Several of us here at Making Sense have been doing testing for several years and we have worked on projects organized in both traditional and agile ways. One thing we’ve all noted is that there are differences in the way a QA process is carried out. Apart from organizational differences, the testing process that is performed in agile methodologies does not follow some of the standards that we have learned throughout our career. This might generate some uncertainty in testers who prefer working within a more structured process.

The fact that agile testing does not follow traditional forms is due to the fact that in agile methodologies such as Scrum, the QA area is not intended as an area, but rather as a series of testing tasks performed by team members. It is not the intention of agile methodologies to have a team in which there are people whose exclusive role testing. Rather, there are developers who can also test.

In practice, agile methodologies are adapted to the needs of each project. As the theory goes, this is why it is difficult to implement agile methodologies. For this reason, there are usually testing teams in agile projects, where traditional QA tasks are executed partially (or with restrictions). This ensures they are able to adapt to the iterative and incremental development rate, guaranteeing the quality of the product.

Testing Agile vs. Traditional Testing

Agile methodologies do not consider testing task as a separate process, but as an integral part of software development as well as programming, since tasks are developed throughout the development cycle and not at the end of it, as in the Traditional model.

This approach leads to changes in the tasks performed in the traditional test model, and thus, it reduces the generated documentation, encouraging informal communication between groups, prioritizing the early detection of bugs and giving prominence to automated testing. Traditional test techniques can be used but reducing the time allocated to the design of test cases and focusing on early execution is important.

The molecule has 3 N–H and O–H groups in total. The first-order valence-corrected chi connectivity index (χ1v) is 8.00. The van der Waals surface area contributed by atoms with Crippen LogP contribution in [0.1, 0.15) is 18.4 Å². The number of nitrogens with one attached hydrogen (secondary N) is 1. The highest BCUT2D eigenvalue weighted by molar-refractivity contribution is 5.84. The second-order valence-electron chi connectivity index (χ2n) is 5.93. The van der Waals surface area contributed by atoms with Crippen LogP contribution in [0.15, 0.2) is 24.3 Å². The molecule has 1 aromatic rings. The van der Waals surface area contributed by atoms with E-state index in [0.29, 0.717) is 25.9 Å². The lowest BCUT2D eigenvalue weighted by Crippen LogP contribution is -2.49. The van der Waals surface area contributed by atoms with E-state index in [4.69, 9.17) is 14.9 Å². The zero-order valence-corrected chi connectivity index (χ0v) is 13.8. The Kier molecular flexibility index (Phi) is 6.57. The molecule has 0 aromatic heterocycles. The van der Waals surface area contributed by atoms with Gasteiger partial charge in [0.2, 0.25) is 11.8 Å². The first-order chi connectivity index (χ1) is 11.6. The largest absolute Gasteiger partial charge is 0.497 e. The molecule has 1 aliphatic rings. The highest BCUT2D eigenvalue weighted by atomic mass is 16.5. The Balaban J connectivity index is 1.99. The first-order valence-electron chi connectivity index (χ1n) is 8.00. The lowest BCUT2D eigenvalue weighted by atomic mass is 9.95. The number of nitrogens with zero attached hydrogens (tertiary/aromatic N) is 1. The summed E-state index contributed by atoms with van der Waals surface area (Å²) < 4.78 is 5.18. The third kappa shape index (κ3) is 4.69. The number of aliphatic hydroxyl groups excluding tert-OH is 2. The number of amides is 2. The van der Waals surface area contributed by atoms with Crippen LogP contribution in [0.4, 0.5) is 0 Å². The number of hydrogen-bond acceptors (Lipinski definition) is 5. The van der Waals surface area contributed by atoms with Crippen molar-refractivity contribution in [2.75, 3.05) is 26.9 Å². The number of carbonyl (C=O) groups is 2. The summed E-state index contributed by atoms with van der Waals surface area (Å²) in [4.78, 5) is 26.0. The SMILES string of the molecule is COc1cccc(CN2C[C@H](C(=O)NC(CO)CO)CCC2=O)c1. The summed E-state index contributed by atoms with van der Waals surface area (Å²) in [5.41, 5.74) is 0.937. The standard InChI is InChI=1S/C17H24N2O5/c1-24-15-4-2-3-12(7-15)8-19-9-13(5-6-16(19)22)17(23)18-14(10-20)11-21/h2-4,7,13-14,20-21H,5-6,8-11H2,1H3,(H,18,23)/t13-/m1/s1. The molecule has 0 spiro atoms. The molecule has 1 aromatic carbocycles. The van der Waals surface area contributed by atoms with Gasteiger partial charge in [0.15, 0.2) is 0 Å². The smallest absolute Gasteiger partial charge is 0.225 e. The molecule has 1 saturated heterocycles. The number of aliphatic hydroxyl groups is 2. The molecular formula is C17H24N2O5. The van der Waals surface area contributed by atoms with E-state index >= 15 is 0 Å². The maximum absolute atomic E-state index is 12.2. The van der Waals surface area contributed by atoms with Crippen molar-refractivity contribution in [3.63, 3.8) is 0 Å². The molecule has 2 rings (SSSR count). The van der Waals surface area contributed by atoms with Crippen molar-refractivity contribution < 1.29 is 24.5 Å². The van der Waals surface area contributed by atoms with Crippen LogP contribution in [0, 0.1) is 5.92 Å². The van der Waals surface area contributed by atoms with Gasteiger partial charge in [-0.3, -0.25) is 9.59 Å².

Let’s analyse some of the tasks involved with both approaches:

Agile Testing Classic Testing
Testing is done throughout the development cycle The testing is a phase, which is executed once the development is completed
Automated tests have more prominence (unit tests, regression, smoke) Most of the tests are manual
Seeks to prevent bugs Bug detection is priority
The design of evidence is reduced to particular cases. Scenario lists are used Much time is spent on designing and maintaining tests
Tester and developers work together Testers and developers work separately
Testers are involved from the requirements phase Testers are not always involved in the requirements phase
Each iteration has its own regression The regression is executed after the whole development is completed

Since iterations have a short length of action, the selection of test scenarios must be optimized. In order to do so, we can use different techniques:

  • Equivalence partitioning: The input and output results are grouped into different classes. For each of these classes, the program behaves in the same way for each member of the class. Therefore, the test of a value of each class is equivalent to the test of any other value of the same class.
  • Limit value analysis: the test cases are designed based on the values ​​of the limits of a validation.
  • Decision schemes: These diagrams are intended to show the range of possible outcomes and subsequent decisions made after the initial decision.
  • State transition: Tests are designed to execute valid and invalid state transitions.
  • Use case tests: Describes the interactions between actors (who can be users or systems) which produce a result and which add value. These can be derived test cases.

Tasks related to Agile Testing

As we mentioned earlier, testing is done from the beginning of the sprint, and is performed by all team members, not just the testers. For example, there will be testing related tasks performed by developers, the analyst and certainly, by testers.

For this, the development team can use test-oriented techniques such as Test Driven Development (TDD) where a test is written and verified to fail. The code that makes the test pass satisfactorily is implemented and then the written code is refactored.
On the other hand we can automate unit tests instead of executing them manually. The code is modified over and over again. For this there are multiple frameworks.

At the requirements stage, both the analyst and the testers can walk through the documentation or code to detect errors or misunderstandings at an early stage.

The testing team should:

  • Automate the largest number of possible tests (regression or smoke tests)
  • Reduce the time allocated to the design of test cases (for example, to register them in a reduced form as a checklist or list of scenarios)
  • Encourage the use of exploratory testing (in which the learning of the functionality, list of scenarios and execution occur simultaneously)
  • Use tools for performance and stress

The testing process should incorporate tools and methodologies to guarantee the quality of the product following the rhythm of continuous development, typical of agile methodologies.

Lastly, the most important point for all of the above to be successful within a project, is the quality in the communication of the team. Equally important is the conviction that changes in the traditional testing processes are indispensable, and that a transformation to an agile process must take place. Only then will the team be able to give added value.